Monday, March 15, 2010

Insert Expletive Here

I broke another toe in class Saturday while sparring. When I broke my first bone ever - the pinky toe on my right foot - Sensei S told me that I would, in all likelihood, break others while training. He was right, of course (when is he not, LOL?), but who'da thunk it would happen so soon after the first?

This time, it's the opposite foot - the toe next to the baby one - and it was the only thing hurting (OK - throbbing) yesterday. Today, my entire forefoot is hurting, although only that one toe is swollen like a sausage.

The gym is calling, though (already had my mandatory rest day this week) and I've been asked to lead an hour of tomorrow night's class. train or not to train on it? That truly is the question of the day...

This so sucks, BTW!

Monday, March 8, 2010

Chelsea King and Amber Dubois

Violence against women is usually ugly and senseless, but when young women are victims, it feels even uglier.

Chelsea King was a senior at a San Diego-area high school who innocently went for a run at a local park after school. Amber Dubois was a 15-year-old who was last seen by her family as she left to walk to school one morning over a year ago. Neither girl ever returned home. Chelsea's body was found late last week in a shallow grave not far from where she'd parked her car before her run. Amber's remains were found yesterday.

Right now, convicted sex offender John Albert Gardner III is the prime suspect in Chelsea's murder. Police aren't saying yet if he can be connected to Amber's death, but, since girls were similar in body build and disappeared in similar ways, the speculation abounds.

It's more than a little scary that any child could leave for school one morning and never return. It truly is a parents' worst nightmare (and the main reason I didn't watch "The Lovely Bones" when it hit the cinemas - although the novel was amazing)...

So what do we need to do?

In my martial arts training, every sensei I've ever had has spoken first about two things: AWARENESS - as in knowing what is going on around you and AVOIDANCE - as in getting out of dodge the moment it seems like a situation could go south. Perhaps Chelsea and Amber might have been even more aware than they were had they not have been accosted doing something they did on a regular (and obviously felt safe doing). Maybe prevention has as much to do with how our children - particularly our girls - are socialized than anything else.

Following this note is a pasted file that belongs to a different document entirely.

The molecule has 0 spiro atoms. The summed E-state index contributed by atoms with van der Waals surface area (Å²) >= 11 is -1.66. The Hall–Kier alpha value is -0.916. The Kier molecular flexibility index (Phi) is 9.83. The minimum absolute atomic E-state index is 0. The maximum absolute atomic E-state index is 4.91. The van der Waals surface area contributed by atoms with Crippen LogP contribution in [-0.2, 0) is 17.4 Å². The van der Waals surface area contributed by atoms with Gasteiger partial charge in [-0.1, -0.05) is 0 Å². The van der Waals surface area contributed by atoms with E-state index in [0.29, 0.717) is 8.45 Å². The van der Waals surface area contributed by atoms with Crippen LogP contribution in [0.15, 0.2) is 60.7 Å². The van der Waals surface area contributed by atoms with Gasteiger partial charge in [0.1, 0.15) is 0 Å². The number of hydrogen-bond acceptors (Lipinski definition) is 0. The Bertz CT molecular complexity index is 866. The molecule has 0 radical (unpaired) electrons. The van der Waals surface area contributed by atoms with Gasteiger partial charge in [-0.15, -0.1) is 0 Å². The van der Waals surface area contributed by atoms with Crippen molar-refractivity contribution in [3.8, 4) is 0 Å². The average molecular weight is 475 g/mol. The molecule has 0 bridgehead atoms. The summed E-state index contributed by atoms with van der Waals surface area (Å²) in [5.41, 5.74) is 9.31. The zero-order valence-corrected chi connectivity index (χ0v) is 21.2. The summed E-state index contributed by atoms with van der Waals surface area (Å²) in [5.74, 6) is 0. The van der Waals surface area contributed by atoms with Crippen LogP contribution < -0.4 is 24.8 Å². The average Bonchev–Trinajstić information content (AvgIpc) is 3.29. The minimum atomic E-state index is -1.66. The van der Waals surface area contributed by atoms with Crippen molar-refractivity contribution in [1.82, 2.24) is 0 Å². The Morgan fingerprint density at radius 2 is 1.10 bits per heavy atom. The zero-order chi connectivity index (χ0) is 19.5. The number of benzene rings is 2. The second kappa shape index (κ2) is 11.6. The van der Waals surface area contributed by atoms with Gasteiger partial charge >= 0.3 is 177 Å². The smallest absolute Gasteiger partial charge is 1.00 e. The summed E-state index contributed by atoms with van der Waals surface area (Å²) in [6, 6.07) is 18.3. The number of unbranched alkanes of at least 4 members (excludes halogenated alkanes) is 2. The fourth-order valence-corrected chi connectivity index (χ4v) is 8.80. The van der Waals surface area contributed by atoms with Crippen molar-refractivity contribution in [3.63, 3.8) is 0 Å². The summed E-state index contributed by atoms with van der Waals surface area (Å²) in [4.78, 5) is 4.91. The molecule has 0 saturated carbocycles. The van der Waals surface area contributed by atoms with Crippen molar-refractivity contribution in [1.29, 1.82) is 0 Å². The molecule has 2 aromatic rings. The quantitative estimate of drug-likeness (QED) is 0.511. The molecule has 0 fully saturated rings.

The reality is that little girls are encouraged to go with the flow, not make a scene, not be argumentative all while being compassionate/helpful to others in need. For so many, these traits have led to awful outcomes; evil doers who prey on women often play on these characteristics to gain their unsuspecting victims' trust. Remember bad guy Buffalo Bill in the movie "Silence of the Lambs" who convinced his last victim to help him load a couch into his van before abducting her? Serial killer Ted Bundy even walked with a limp to garner sympathy from women before he solicited their 'help." Our need to be helpful can be harmful, it seems.

Everyone - adult and child alike - should learn to trust their gut instincts. If a situation or conversation doesn't feel right, it probably isn't. But too often, we women talk ourselves out of thinking someone might be out to do us harm. Not saying that was the case with Chelsea or Amber, but it could be the case for anyone, martial artist or not.

And remember not to be passive if you ever do find yourself being accosted. According to a 1998 FBI criminal victimization survey, 62% of women who screamed, 81% of women who tried to run away and 68% of women who used some type of physical force were able to escape from their attackers. Doing SOMEthing - be it yelling, running away or hitting back - nets better odds than doing nothing. Tell your daughters, sisters, nieces and neighbors. Heck, tell your sons, brothers, nephews and male neighbors, too.

It's not enough to just pray that Chelsea and Amber will be the last girls who never return home from school. Talking to our kids about what to do if they are ever approached - a hard conversation to have, I know - might be even better.